Apart from the problems of the imperfect market, pharmaceutical companies face other challenges in developing antibiotics. For example, recruiting clinical studies in antibiotics is complicated because there is uneven flow of patients. The majority of generic antibiotics are inexpensive, and the undervaluation of new antibiotics adds to the difficulties of justifying investment in antibiotics. “There is a 30-year gap in developing new classes of antibiotics,” said Holmes.
Taking all these factors together, it becomes “Hard to make a case for sustainable long-term investment in AMR,” Holmes said.
This was underlined by the findings of a €9.4 million EU study investigating ways to incentivise companies to invest in development whilst promoting sustainable use of approved antibiotics, which was published in January.
Drive-AB (Driving reinvestment in R&D for antibiotics and advocating their responsible use) concluded that a $1 billion market entry award, given in annual instalments of $200 million in the first five years after a product is approved, would significantly increase the number of new antibiotics.
Rather than four antibiotics with new mechanisms of action that are in pharmaceutical pipelines currently, there would be 16 – 20 innovative drugs in the next 30 years, Drive-AB concluded.
While some hospitals are putting in place advanced procedures for infection control, there is not enough attention being paid to the role that healthcare systems can play in preventing the spread of resistance. That is despite the direct impact AMR has on the cost of running a hospital, said Johan Van Eldere, medical director at the University Hospital Leuven. “Hospital managers do not have this sense of urgency that I think is needed,” he said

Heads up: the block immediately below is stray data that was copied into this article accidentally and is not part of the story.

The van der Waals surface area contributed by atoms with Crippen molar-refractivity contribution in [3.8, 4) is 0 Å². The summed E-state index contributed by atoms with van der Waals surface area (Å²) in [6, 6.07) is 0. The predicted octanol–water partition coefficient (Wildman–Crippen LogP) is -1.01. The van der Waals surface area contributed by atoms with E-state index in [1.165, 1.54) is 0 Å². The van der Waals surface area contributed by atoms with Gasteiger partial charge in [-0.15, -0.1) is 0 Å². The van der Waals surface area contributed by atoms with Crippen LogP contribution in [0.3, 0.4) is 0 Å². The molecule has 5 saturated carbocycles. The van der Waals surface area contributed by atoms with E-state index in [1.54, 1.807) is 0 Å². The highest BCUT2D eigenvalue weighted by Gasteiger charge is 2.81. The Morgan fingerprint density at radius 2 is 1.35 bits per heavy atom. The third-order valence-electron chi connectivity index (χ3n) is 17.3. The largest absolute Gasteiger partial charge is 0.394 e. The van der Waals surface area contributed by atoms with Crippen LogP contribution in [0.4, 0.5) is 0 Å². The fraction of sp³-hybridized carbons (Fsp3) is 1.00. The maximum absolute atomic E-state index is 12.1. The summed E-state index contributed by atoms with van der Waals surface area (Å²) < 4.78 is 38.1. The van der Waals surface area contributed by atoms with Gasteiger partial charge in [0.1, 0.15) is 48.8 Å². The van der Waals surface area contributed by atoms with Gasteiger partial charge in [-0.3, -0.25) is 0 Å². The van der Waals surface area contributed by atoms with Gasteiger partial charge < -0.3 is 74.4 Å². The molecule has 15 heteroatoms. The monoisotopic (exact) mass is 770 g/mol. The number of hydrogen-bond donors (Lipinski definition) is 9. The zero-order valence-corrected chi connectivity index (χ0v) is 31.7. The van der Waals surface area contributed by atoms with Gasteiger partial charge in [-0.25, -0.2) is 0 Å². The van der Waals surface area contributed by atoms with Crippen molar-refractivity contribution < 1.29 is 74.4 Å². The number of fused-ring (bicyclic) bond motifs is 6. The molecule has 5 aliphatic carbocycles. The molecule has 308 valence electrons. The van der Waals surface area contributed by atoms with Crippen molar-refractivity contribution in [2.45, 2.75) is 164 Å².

While there has been investment in campaigns to make hospital management more aware of the problem, to date, “The results have been disappointing, to say the least,” Van Eldere said.
Van Eldere believes the outcome measurements by which the quality of hospitals is assessed should be tied to infection control and antibiotic resistance. A key element of this would be to encourage and support doctors in identifying the cause of an infection, enabling targeted treatment with narrow spectrum antibiotics.
Some progress has been made in the Netherlands and Belgium, but also in other countries, where public authorities monitor the number of antibiotic prescriptions doctors write. More EU member states could take action to reduce the number of antibiotic prescriptions by shifting the paradigm in which doctors operate, said Van Eldere.
Doctors believe that saving patients is their prime goal and they will do everything to achieve this. But, doctors should also be incentivised to take into consideration the health of the populations at large. “There should be incentives for doing better diagnostics and financial consequences for prescribing certain drugs,” said Van Eldere.
Pathogens do not respect national borders
In January the World Health Organization published the first edition of the Global Antimicrobial Surveillance System, which it has set up in an attempt to standardise surveillance around the world.
The first edition mapped the occurrence of antibiotic resistance recorded in samples from 507,746 people with suspected bacterial infections across 22 countries. Among patients with suspected bloodstream infections, the number with bacteria resistant to at least one of the most commonly used antibiotics showed a huge difference from one country to another, ranging from 0 - to 82 per cent, while resistance to penicillin, used worldwide to treat pneumonia, ranged from 0 - 51 percent.
The most frequently reported antibiotic resistant bacteria were Escherichia coli, Klebsiella pneumoniae, Staphylococcus aureus, and Streptococcus pneumoniae, followed by various species of Salmonella, which cause some of the most common and potentially most dangerous infections.